Fine atomizing spray, chemical fiber spinneret, spinneret

Explanation of atomizing nozzle mechanism


2022-11-23 14:47


The atomization process of the nozzle is mainly controlled by four forces, namely aerodynamic resistance, viscous force, liquid surface tension and inertial force. The interaction between these four forces makes the continuous liquid injection split and broken. The atomization process of the nozzle is generally divided into jet atomization process and liquid film atomization process.

Rayleigh analyzed the mechanism of jet breaking in 1876. He used the small disturbance method to analyze the conditions required for the breakup of low-speed jets, and believed that only when the symmetric disturbance wave was comparable to the jet diameter could the jet break. Tyler studied the relationship between jet breaking and disturbance wave length by measuring the frequency of jet breaking, and verified Rayleigh's theoretical analysis.

Weber developed a more general low-speed viscous jet breaking theory, proposed that there is an optimal disturbance wave length for jet breaking, and gave its expression. By analyzing the interaction of various forces in the process of liquid atomization, he believed that the friction of aerodynamic force on the liquid and the high-speed flow inertia of the liquid itself were the important reasons for the breakup of liquid droplets. When the effect of aerodynamic resistance is greater than the surface tension, the liquid will be atomized, and the liquid droplets will peel off on the liquid surface. On this basis, he proposed a dimensionless constant - Weber number, and gave critical Weber number, critical liquid velocity and other important index parameters for atomization.  

Haenlein verified Weber's conclusions through experiments, and divided liquid jet atomization into four types of processes: droplet formation without air influence, droplet formation with air influence, droplet formation caused by jet fluctuation, and complete breakup of jet, namely atomization. Ohnesorge sorted out the data according to the importance of the jet force, and introduced the dimensionless Ohnesorge number to divide the jet breaking process into three stages:

(1) In the low Reynolds number section, the Rayleigh mechanism controls the crushing process:

(2) In the middle Reynolds number section, jet breakage is controlled by jet disturbance;

(3) At high Reynolds number, the atomization process is completed within a short distance from the nozzle outlet.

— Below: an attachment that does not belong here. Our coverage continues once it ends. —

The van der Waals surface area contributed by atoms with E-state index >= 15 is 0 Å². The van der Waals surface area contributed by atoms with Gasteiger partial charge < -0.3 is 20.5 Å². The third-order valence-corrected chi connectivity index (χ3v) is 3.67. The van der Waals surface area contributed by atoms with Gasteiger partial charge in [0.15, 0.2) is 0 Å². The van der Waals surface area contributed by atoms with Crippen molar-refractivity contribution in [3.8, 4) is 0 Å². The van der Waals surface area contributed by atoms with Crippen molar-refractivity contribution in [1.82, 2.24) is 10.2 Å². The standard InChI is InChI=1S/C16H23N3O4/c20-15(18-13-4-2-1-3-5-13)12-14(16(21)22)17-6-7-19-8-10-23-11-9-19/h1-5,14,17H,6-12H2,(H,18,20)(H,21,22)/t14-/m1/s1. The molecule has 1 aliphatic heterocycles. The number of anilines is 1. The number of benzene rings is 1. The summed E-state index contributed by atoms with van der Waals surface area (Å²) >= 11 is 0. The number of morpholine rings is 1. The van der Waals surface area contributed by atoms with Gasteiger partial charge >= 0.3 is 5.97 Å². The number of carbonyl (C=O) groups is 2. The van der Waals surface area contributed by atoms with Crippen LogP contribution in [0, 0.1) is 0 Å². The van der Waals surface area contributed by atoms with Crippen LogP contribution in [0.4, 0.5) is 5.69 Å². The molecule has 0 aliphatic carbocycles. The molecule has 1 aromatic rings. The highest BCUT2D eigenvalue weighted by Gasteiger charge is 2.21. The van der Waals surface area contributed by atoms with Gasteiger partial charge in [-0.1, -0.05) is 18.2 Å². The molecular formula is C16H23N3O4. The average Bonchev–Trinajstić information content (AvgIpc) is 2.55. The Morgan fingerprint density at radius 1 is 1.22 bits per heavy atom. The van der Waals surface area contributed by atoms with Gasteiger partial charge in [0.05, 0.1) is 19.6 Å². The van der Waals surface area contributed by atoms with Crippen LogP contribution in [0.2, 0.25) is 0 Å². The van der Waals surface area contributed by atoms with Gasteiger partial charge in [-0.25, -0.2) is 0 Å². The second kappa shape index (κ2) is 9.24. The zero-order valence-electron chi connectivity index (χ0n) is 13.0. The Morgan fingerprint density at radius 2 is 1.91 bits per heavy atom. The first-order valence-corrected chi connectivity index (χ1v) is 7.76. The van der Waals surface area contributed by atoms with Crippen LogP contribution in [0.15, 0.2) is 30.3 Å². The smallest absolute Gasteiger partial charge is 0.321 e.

This classification is widely cited. Recently, in order to solve the problem of uncertain states in Ohnesorge classification chart, Reitz proposed the following four kinds of broken states by analyzing the test data of diesel engine spray: Rayleigh shaped broken; Primary wind-induced crushing; Secondary wind-induced crushing and atomization.

Fraser and Eisenklam have defined three liquid film breaking modes: edge falling, surface fluctuation and liquid film perforation. They believe that when the liquid film breaks, it first changes into a liquid belt, and then continues to break into droplets. The droplets formed by the edge falling off still move along the direction before crushing. The droplet formed by liquid film perforation has good uniformity, while the droplet size formed by surface fluctuation changes greatly. For the nozzle with liquid film atomization, the three crushing modes may occur at the same time. In the 1950s, Dombrowski and Fraser deeply studied the breaking process of liquid film through a large number of experiments. They found that the liquid belt is mainly caused by the perforation of the liquid film. If the hole is caused by air friction, the liquid belt will break very quickly; if the hole is caused by turbulence in the nozzle, the liquid belt will break very slowly. They concluded that the liquid film with high surface tension and high viscosity is the most difficult to break: the density of the liquid has little effect on the breaking of the liquid film. York et al. conducted theoretical and experimental studies on the fragmentation mechanism of planar liquid film, and concluded that the instability between continuous phase and discrete phase interfaces and the formation of surface waves are the main factors affecting the fragmentation of liquid film into droplets.

It can be seen that the above mechanism analysis cannot be separated from the support of experiments. Because of the complexity of the atomization process, almost all the theoretical research results so far are empirical and semi empirical.